Sustainable forestry has much to offer at all scales, from the household to the planetary. Certain non-renewable resources will become scarcer in coming decades, but the demand for materials is likely to continue to escalate. There could be a resources crunch—but forestry can help avert this while also providing crucial environmental services.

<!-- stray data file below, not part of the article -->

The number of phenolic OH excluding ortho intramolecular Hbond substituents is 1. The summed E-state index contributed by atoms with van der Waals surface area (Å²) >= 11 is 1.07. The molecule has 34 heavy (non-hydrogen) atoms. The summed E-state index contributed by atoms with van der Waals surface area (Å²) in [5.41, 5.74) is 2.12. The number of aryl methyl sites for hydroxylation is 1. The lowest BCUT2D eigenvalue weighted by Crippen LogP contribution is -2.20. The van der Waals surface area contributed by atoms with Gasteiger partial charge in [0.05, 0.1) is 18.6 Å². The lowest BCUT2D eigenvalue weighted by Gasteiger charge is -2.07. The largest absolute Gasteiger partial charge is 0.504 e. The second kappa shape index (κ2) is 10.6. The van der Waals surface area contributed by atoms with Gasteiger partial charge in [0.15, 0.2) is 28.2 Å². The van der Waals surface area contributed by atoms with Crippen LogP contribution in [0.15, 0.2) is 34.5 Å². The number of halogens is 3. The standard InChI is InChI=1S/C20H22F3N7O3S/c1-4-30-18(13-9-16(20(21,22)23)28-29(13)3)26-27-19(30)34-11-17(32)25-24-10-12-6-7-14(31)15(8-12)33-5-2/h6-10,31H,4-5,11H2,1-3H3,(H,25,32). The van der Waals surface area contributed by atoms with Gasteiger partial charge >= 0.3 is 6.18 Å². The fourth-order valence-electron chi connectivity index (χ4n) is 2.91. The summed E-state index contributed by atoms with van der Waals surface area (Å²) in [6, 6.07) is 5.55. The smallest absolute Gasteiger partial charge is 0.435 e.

In this edition, ITTO Executive Director Dr Gerhard Dieterle (page 3) sets out his argument for viewing forest products in the same way as food—that is, as essential commodities. The world is going to need a greatly increased supply of forest products in coming decades, including as substitutes for non-renewable materials and fossil energy. Dr Dieterle believes this need can be harnessed by demand-side measures to incentivize forest producers to manage their forests sustainably. ITTO is well placed, he says, to assist its member countries in this, given its broad experience in field projects and its long-running role in policy development.